As QE sails into history, investors look to unfamiliar shores


By Chris Hall.

The end of quantitative easing has been long signposted by central banks, but there are still sufficient sources of uncertainty to keep fixed-income investors on their toes over the next 12-18 months.

In Wednesday afternoon’s investment track at the Fixed Income Leaders’ Summit, heads of fixed income strategy from major European and global investment houses suggested the pace of change to a new post-quantitative easing (QE) investment paradigm could be gradual, if not necessarily smooth. They did, however, outline a wealth of opportunities to pick up yield, sometimes in the less-travelled reaches of the fixed-income universe.

Thanos Papasavvas, founder and CIO of ABP Invest, asserted that central banks in general and the European Central Bank (ECB) in particular would continue to go to great lengths to ensure they did not surprise market participants.

“Policy makers will be very careful. We should not worry about them undermining growth or earnings,” he said.

Panellists agreed that interest rate increases would be introduced only slowly in Europe – and with plenty of prior warning – citing not only recent ECB policy but also moderately positive GDP growth prospects. Bas Fransen, director of capital markets at Grupo Caja de Ingenieros, supported this view, also pointing out the historic tendency of investors to over-anticipate interest rate rises.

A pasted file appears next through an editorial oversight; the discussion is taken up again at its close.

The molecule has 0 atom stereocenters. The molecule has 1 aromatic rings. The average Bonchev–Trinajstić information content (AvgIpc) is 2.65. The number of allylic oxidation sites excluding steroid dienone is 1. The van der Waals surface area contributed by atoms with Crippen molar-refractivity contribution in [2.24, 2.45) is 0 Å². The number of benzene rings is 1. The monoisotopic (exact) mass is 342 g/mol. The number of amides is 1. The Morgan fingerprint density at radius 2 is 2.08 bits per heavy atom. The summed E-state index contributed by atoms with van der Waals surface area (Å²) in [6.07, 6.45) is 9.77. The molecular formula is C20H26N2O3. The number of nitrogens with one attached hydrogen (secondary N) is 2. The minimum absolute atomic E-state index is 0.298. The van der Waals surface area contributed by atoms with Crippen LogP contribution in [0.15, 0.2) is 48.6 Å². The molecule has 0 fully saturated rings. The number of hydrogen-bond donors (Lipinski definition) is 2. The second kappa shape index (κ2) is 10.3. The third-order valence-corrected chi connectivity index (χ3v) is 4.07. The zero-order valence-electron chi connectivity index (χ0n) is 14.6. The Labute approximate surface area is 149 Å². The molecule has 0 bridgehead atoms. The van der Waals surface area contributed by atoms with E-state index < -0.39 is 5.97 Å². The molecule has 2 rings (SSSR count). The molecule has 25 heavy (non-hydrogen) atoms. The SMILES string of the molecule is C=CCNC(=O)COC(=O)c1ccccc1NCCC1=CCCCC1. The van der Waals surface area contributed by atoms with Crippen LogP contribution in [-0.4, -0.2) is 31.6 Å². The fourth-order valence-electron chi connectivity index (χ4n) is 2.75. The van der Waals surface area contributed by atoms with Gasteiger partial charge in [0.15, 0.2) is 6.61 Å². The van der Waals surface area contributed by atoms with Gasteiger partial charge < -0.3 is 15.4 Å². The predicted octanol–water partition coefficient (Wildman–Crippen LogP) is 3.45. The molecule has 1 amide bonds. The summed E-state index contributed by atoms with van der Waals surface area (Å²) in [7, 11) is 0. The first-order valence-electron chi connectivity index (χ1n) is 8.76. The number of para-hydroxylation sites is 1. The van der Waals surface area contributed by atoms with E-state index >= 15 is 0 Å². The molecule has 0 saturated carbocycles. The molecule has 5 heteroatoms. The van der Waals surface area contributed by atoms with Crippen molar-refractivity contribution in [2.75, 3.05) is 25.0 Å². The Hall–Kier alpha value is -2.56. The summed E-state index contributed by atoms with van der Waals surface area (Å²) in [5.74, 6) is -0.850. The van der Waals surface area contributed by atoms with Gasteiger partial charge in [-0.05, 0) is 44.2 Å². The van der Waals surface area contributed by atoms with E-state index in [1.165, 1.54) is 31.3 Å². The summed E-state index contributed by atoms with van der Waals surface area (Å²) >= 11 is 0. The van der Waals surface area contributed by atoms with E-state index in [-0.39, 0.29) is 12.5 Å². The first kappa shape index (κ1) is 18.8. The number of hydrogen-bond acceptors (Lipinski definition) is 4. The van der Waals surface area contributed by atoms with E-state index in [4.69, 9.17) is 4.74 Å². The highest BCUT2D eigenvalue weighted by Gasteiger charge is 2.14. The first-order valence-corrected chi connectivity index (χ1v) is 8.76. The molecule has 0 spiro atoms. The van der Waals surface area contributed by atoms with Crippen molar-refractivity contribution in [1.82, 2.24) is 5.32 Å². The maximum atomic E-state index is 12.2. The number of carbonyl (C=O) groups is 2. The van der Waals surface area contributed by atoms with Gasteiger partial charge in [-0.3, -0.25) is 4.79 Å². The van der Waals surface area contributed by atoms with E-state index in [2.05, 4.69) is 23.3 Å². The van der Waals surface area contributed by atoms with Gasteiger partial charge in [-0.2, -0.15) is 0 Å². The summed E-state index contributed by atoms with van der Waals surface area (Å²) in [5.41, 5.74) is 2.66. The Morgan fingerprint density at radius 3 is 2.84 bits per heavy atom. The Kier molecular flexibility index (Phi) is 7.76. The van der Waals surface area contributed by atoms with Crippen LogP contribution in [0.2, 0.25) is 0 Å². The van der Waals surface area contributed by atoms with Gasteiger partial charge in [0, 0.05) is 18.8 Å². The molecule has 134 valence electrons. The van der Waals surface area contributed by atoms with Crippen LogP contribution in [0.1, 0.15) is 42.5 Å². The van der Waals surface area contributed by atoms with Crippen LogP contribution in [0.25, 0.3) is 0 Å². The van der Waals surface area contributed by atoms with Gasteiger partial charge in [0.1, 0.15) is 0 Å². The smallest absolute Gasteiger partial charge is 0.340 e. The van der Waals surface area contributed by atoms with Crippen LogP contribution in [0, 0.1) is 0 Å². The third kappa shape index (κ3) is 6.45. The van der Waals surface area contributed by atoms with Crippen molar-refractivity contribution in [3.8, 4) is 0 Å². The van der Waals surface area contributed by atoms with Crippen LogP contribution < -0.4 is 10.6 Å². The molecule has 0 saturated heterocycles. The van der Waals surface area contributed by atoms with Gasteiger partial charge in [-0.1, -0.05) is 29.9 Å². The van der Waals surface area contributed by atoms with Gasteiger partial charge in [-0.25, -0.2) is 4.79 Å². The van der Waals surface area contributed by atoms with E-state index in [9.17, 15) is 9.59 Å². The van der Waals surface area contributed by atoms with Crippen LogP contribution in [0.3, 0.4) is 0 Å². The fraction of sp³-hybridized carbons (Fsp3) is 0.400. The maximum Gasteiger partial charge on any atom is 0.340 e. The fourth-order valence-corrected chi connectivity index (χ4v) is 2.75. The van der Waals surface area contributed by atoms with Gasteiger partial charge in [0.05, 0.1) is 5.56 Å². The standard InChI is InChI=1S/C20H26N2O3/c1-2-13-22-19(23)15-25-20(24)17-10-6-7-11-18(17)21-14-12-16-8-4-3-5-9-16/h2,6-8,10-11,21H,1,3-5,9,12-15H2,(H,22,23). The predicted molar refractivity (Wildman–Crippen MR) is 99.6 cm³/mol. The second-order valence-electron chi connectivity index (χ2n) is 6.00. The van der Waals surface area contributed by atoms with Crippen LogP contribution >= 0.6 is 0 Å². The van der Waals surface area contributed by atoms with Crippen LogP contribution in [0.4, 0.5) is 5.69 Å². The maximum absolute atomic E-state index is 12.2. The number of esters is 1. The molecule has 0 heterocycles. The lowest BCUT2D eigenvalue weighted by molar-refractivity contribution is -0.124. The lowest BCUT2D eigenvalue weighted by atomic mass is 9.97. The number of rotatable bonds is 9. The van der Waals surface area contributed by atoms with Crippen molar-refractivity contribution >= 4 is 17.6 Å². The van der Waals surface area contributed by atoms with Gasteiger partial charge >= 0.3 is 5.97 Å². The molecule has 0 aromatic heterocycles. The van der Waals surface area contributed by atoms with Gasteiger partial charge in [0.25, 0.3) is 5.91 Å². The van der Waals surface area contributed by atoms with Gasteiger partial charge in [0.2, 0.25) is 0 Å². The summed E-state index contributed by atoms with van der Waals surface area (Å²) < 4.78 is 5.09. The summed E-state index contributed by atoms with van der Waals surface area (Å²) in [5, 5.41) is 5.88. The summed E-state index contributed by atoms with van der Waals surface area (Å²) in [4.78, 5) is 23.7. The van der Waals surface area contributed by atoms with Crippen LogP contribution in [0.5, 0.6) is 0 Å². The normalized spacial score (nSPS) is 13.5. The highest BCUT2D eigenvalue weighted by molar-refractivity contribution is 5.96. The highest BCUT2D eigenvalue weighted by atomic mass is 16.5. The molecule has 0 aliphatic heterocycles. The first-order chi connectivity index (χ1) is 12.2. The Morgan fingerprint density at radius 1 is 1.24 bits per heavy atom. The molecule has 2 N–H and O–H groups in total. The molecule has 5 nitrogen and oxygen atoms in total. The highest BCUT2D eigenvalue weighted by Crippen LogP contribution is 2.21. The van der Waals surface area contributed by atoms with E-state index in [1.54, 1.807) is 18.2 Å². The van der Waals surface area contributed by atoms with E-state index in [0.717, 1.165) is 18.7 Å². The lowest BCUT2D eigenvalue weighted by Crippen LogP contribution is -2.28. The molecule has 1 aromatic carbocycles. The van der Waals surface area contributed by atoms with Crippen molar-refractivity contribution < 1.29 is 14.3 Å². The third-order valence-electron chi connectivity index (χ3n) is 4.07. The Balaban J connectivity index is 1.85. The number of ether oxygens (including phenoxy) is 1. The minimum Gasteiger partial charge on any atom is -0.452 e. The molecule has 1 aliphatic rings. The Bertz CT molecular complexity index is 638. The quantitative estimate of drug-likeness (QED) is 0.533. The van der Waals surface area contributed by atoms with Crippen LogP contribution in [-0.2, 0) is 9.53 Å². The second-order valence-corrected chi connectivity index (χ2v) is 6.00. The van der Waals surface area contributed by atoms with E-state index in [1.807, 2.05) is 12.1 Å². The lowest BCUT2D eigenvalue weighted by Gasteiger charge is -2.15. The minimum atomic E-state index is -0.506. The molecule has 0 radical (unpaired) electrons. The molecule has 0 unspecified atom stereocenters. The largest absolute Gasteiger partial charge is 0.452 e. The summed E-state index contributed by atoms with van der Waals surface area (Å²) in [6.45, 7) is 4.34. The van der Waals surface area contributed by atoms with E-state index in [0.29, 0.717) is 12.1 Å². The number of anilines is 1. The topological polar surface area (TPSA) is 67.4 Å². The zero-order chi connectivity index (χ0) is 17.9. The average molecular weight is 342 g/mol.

He also noted the greater recent challenges for European fixed-income investors in achieving yield in a low-interest rate environment versus those holding US$-denominated assets, due partly to hedging and repo costs.

“What do you do if you’re worried about negative Bund yields? There are few options for adding a little higher yield for not much more risk,” he said.

Richard Kelly, head of global strategy at TD Securities, implied that some investors’ future concerns may be over-done, saying there was currently “too much fear in the credit space” over the passing of QE, but he admitted that there remained scope for uncertainty and surprise.

“The elephant in the room is that the ECB has not defined its reinvestment profile,” he said. “In some cases, investors need to get more comfortable with slightly more duration. Right now, we’re in a slightly upside-down world where the short-end of the market can be the most dangerous place to be.”

Whilst certain investors had successfully used derivatives to add yield to their fixed-income portfolios, others had ventured away from rates and credit to loans in search of greater returns.

Thierry de Vergnes, head of acquisition debt funds at Amundi Asset Management, said that worries about liquidity in the debt space were overblown, due its recent fast pace of growth.

“Progress is being made on settlement,” he said. “The global market is large enough now. Lots of investors are coming to this asset class.”

TD Securities’ Kelly suggested the overall outlook for Europe’s fixed-income landscape would be relatively benign so long as the ECB followed its explicit policy of being guided by economic data in regard to the timing and speed of exit from QE.

But both he and fellow panelist Liakos Papapoulos, senior investment manager, treasury, MN Asset Management, added one significant caveat. “What will the ECB have left in the policy briefcase in the event of a recession? Not much!”

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